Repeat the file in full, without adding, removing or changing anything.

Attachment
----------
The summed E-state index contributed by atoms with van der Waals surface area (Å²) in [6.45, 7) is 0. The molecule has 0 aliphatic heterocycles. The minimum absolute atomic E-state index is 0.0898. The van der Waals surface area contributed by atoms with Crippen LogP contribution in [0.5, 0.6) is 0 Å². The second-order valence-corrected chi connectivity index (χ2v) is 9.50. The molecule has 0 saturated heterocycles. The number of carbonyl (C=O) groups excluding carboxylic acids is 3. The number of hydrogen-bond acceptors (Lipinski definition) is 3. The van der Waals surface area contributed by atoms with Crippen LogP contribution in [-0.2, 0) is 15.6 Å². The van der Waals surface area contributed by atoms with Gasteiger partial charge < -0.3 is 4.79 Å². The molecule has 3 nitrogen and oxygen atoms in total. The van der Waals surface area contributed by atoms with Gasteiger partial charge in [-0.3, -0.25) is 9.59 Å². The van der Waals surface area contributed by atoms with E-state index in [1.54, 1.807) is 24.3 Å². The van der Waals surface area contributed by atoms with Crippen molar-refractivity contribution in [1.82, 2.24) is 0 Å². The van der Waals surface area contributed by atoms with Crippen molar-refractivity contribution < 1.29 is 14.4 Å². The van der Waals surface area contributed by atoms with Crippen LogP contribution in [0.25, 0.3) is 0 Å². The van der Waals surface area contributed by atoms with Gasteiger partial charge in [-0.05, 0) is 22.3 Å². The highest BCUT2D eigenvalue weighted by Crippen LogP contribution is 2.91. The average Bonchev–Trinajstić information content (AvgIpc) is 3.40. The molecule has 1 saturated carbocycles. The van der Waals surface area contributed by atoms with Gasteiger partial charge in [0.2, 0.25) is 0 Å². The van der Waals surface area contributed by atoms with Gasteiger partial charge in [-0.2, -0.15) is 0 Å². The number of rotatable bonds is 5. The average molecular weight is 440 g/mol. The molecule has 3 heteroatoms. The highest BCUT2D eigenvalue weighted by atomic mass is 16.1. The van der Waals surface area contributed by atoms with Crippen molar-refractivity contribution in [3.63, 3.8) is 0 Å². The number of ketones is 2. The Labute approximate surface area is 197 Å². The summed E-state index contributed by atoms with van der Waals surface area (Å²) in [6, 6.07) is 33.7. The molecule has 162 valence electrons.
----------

The summed E-state index contributed by atoms with van der Waals surface area (Å²) in [6.45, 7) is 0. The molecule has 0 aliphatic heterocycles. The minimum absolute atomic E-state index is 0.0898. The van der Waals surface area contributed by atoms with Crippen LogP contribution in [0.5, 0.6) is 0 Å². The second-order valence-corrected chi connectivity index (χ2v) is 9.50. The molecule has 0 saturated heterocycles. The number of carbonyl (C=O) groups excluding carboxylic acids is 3. The number of hydrogen-bond acceptors (Lipinski definition) is 3. The van der Waals surface area contributed by atoms with Crippen LogP contribution in [-0.2, 0) is 15.6 Å². The van der Waals surface area contributed by atoms with Gasteiger partial charge < -0.3 is 4.79 Å². The molecule has 3 nitrogen and oxygen atoms in total. The van der Waals surface area contributed by atoms with Gasteiger partial charge in [-0.3, -0.25) is 9.59 Å². The van der Waals surface area contributed by atoms with E-state index in [1.54, 1.807) is 24.3 Å². The van der Waals surface area contributed by atoms with Crippen molar-refractivity contribution in [1.82, 2.24) is 0 Å². The van der Waals surface area contributed by atoms with Crippen molar-refractivity contribution < 1.29 is 14.4 Å². The van der Waals surface area contributed by atoms with Crippen LogP contribution in [0.25, 0.3) is 0 Å². The van der Waals surface area contributed by atoms with Gasteiger partial charge in [-0.05, 0) is 22.3 Å². The highest BCUT2D eigenvalue weighted by Crippen LogP contribution is 2.91. The average Bonchev–Trinajstić information content (AvgIpc) is 3.40. The molecule has 1 saturated carbocycles. The van der Waals surface area contributed by atoms with Gasteiger partial charge in [0.2, 0.25) is 0 Å². The van der Waals surface area contributed by atoms with Gasteiger partial charge in [-0.2, -0.15) is 0 Å². The number of rotatable bonds is 5. The average molecular weight is 440 g/mol. The molecule has 3 heteroatoms. The highest BCUT2D eigenvalue weighted by atomic mass is 16.1. The van der Waals surface area contributed by atoms with Crippen molar-refractivity contribution in [3.63, 3.8) is 0 Å². The number of ketones is 2. The Labute approximate surface area is 197 Å². The summed E-state index contributed by atoms with van der Waals surface area (Å²) in [6, 6.07) is 33.7. The molecule has 162 valence electrons.